In deciding upon a colour scheme, take into consideration the aspect of the room. If it be on the north side of the house, a good arrangement is to have the walls yellow or cream-coloured to reflect as much light as possible; the paintwork and furniture may be dark by way of contrast.
Red curtains will give a warm and cheerful tone, and the carpet may also be of red, but somewhat less pronounced.
For sunny rooms a cooler range of colours is preferable; greens, grey-greens, and some shades of blue have a refreshing effect, particularly in hot weather.
The different purposes of the rooms should each have their influence on the schemes of decoration.
The dining-room should be pleasant and obviously comfortable. The depressing dining-rooms of mid-victorian times, with their gloomy wallpapers, stiff and heavy draperies, and cumbrous furniture, are object-lessons as to what to avoid.
In the drawing-room the aim should be for daintiness and refinement; pale colours, delicate draperies, and carefully shaded lights help to produce this effect. No room ought to contain more furniture than is actually required for use, and there should be no chairs on which a full-grown man will feel afraid to sit down. Drawing-rooms have too often been regarded as places in which to put anything "pretty" that has no obvious use elsewhere. Superfluous ornaments have a tendency to accumulate, but their presence is fatal to an already harmonious arrangement, and it is worth while to mortify the desire to crowd them in at all costs.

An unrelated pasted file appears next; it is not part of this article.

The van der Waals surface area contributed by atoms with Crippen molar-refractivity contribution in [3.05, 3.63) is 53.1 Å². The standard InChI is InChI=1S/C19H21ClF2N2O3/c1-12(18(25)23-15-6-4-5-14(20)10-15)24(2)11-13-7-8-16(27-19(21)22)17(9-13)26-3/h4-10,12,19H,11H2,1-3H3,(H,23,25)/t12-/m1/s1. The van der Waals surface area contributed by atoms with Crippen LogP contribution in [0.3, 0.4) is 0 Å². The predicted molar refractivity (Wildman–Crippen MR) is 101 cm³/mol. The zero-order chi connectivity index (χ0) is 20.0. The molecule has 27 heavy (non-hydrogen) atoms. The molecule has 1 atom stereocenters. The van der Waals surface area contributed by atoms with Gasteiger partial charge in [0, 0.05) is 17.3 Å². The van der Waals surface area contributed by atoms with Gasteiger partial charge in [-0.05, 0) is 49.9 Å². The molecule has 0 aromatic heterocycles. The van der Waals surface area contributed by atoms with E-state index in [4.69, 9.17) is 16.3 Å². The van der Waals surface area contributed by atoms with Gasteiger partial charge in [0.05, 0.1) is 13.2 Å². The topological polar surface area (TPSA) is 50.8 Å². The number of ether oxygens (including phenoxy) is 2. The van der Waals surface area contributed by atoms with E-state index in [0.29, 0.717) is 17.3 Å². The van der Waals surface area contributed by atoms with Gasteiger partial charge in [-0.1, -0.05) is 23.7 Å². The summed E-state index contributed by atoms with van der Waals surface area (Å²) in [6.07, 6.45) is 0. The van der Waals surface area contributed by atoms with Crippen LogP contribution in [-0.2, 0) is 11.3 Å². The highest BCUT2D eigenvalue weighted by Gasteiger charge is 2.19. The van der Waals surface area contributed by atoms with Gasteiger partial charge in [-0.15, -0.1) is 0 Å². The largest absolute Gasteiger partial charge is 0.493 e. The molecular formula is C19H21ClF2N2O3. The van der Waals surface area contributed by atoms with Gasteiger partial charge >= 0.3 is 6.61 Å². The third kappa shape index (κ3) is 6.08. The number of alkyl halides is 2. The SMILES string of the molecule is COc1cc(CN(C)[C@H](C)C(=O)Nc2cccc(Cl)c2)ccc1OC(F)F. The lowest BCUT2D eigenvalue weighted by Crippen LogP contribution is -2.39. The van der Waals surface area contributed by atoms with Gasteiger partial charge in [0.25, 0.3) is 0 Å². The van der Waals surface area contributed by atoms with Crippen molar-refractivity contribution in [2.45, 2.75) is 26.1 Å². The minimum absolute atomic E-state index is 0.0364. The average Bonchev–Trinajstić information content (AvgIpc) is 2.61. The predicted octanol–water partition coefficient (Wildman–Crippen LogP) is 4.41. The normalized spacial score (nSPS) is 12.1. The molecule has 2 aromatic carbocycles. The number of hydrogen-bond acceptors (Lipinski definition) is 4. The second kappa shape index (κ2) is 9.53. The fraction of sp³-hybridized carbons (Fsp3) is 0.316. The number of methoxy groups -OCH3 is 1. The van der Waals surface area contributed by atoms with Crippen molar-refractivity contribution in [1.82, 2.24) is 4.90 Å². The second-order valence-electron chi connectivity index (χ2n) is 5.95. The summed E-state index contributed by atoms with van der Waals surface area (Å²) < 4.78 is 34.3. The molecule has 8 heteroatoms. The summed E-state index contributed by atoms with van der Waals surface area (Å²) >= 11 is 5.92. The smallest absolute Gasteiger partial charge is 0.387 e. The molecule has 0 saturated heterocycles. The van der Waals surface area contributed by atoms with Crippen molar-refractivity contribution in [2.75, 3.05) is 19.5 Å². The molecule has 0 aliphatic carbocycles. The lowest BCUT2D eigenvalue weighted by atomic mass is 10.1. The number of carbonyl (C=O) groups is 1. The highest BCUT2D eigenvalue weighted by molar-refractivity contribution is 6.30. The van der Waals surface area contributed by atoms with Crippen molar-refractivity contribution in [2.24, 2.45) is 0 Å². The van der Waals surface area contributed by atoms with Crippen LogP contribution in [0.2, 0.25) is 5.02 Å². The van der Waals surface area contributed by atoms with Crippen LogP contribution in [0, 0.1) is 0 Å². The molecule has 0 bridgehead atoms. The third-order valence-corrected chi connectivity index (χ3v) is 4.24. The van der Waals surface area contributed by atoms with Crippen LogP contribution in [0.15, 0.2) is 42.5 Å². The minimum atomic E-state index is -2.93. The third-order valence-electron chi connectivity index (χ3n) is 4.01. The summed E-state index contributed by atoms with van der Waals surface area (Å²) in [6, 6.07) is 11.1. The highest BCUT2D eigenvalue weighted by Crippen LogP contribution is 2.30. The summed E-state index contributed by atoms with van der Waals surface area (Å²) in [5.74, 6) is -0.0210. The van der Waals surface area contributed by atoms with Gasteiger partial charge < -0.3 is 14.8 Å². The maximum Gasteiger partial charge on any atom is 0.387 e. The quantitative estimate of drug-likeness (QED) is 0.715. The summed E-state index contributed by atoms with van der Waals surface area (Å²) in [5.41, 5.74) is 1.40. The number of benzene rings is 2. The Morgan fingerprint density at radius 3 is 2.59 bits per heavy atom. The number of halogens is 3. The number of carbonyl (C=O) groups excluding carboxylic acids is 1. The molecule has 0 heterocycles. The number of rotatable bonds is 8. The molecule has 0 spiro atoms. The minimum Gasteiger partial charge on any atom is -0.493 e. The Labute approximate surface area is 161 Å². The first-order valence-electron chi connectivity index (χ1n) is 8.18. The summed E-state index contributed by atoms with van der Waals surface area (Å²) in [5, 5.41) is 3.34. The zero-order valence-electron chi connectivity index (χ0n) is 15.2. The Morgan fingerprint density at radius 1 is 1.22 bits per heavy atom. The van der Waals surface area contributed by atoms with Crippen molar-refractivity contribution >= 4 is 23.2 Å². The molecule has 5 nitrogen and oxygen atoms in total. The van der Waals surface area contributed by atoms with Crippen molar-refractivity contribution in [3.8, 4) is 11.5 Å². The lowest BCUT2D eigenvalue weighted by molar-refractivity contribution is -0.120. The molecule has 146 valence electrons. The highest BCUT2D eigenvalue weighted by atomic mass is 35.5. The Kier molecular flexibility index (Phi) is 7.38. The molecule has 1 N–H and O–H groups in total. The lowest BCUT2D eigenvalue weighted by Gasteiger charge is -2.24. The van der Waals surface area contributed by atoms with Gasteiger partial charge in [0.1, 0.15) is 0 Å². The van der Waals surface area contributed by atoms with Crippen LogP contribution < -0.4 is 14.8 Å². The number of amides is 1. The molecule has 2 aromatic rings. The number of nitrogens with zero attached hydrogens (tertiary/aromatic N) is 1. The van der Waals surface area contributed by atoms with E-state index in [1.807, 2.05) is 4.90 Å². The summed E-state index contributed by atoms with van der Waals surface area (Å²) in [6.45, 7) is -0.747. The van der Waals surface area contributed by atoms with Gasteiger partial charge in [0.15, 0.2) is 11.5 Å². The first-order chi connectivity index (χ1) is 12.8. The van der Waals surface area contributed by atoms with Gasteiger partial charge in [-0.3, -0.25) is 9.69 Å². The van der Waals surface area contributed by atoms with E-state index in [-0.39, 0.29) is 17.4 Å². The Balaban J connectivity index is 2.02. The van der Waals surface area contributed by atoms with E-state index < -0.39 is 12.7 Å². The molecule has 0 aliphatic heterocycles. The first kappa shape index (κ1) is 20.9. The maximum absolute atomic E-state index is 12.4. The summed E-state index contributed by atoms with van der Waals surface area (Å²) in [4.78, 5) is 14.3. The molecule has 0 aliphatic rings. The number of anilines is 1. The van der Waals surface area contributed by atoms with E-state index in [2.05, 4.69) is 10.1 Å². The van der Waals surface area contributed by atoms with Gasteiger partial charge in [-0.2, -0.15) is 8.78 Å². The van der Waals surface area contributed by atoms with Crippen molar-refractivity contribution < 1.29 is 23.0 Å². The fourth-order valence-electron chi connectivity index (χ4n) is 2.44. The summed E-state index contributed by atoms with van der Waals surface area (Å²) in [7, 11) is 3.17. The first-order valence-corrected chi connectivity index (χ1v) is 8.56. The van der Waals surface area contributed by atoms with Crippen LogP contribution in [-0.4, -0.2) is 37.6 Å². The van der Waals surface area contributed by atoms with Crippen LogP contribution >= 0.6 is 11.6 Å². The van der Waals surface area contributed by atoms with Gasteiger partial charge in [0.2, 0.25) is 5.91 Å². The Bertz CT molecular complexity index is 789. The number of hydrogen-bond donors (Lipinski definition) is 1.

Everything in a bedroom should conduce to a feeling of restfulness. Let the walls be distempered or hung with a plain paper. In times of wakefulness, and, still more, of sickness, wallpaper patterns have an irritating habit of forming themselves into faces and other grotesques undreamt of by the designer.
The furniture should be simple and well proportioned. The four-post bedstead, which has recently been revived, gives great scope for decorative effect, and when constructed with an iron frame and spring mattress there are no objections to this style of bed. Hangings and bedspreads of light chintz help to give a cheerful and homely air.
A solid table is essential to comfort and use. This feature of stability can be combined with harmonious proportions and a charming quality of wood, such as oak. walnut, or mahogany, as explained at the beginning of this article
The aim of those responsible for the drawing room should be an effect of refinement and daintiness. There should not be, however unnecessary or flimsy furniture nor should the room be overcrowded with nicknacks E. Brantwood Maufe, architect